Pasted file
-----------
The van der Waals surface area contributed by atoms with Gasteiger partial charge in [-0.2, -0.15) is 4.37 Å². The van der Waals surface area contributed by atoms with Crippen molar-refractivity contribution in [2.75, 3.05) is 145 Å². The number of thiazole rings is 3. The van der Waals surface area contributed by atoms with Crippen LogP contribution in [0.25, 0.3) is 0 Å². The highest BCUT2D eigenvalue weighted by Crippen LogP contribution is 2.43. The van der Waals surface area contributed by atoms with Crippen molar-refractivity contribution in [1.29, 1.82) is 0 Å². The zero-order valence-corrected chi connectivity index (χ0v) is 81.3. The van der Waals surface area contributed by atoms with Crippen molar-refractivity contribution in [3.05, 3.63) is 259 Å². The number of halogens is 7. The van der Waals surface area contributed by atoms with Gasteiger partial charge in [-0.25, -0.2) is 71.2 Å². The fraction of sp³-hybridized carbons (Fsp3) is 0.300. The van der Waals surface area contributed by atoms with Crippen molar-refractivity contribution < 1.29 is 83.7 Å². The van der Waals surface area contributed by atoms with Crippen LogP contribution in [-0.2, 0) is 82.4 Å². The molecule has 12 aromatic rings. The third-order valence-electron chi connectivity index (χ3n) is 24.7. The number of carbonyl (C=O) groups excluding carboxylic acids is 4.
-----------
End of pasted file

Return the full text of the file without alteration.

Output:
The van der Waals surface area contributed by atoms with Gasteiger partial charge in [-0.2, -0.15) is 4.37 Å². The van der Waals surface area contributed by atoms with Crippen molar-refractivity contribution in [2.75, 3.05) is 145 Å². The number of thiazole rings is 3. The van der Waals surface area contributed by atoms with Crippen LogP contribution in [0.25, 0.3) is 0 Å². The highest BCUT2D eigenvalue weighted by Crippen LogP contribution is 2.43. The van der Waals surface area contributed by atoms with Crippen molar-refractivity contribution in [1.29, 1.82) is 0 Å². The zero-order valence-corrected chi connectivity index (χ0v) is 81.3. The van der Waals surface area contributed by atoms with Crippen molar-refractivity contribution in [3.05, 3.63) is 259 Å². The number of halogens is 7. The van der Waals surface area contributed by atoms with Gasteiger partial charge in [-0.25, -0.2) is 71.2 Å². The fraction of sp³-hybridized carbons (Fsp3) is 0.300. The van der Waals surface area contributed by atoms with Crippen molar-refractivity contribution < 1.29 is 83.7 Å². The van der Waals surface area contributed by atoms with Crippen LogP contribution in [-0.2, 0) is 82.4 Å². The molecule has 12 aromatic rings. The third-order valence-electron chi connectivity index (χ3n) is 24.7. The number of carbonyl (C=O) groups excluding carboxylic acids is 4.